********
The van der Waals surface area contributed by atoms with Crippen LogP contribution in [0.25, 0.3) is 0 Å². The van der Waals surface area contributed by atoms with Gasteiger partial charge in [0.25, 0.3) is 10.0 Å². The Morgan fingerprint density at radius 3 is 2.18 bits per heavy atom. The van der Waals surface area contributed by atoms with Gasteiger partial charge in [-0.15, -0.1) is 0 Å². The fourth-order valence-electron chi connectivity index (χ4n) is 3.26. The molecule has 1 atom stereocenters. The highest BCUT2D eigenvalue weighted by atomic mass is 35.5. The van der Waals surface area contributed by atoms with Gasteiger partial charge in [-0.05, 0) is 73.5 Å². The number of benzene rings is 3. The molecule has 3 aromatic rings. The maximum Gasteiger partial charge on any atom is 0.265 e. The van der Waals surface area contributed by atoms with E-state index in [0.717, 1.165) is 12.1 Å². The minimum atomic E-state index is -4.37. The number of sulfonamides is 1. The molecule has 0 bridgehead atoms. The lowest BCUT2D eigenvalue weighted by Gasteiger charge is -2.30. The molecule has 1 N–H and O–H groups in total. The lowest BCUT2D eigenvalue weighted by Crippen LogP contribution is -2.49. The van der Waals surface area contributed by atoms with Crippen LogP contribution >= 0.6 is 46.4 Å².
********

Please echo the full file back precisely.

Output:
The van der Waals surface area contributed by atoms with Crippen LogP contribution in [0.25, 0.3) is 0 Å². The van der Waals surface area contributed by atoms with Gasteiger partial charge in [0.25, 0.3) is 10.0 Å². The Morgan fingerprint density at radius 3 is 2.18 bits per heavy atom. The van der Waals surface area contributed by atoms with Gasteiger partial charge in [-0.15, -0.1) is 0 Å². The fourth-order valence-electron chi connectivity index (χ4n) is 3.26. The molecule has 1 atom stereocenters. The highest BCUT2D eigenvalue weighted by atomic mass is 35.5. The van der Waals surface area contributed by atoms with Gasteiger partial charge in [-0.05, 0) is 73.5 Å². The number of benzene rings is 3. The molecule has 3 aromatic rings. The maximum Gasteiger partial charge on any atom is 0.265 e. The van der Waals surface area contributed by atoms with E-state index in [0.717, 1.165) is 12.1 Å². The minimum atomic E-state index is -4.37. The number of sulfonamides is 1. The molecule has 0 bridgehead atoms. The lowest BCUT2D eigenvalue weighted by Gasteiger charge is -2.30. The molecule has 1 N–H and O–H groups in total. The lowest BCUT2D eigenvalue weighted by Crippen LogP contribution is -2.49. The van der Waals surface area contributed by atoms with Crippen LogP contribution >= 0.6 is 46.4 Å².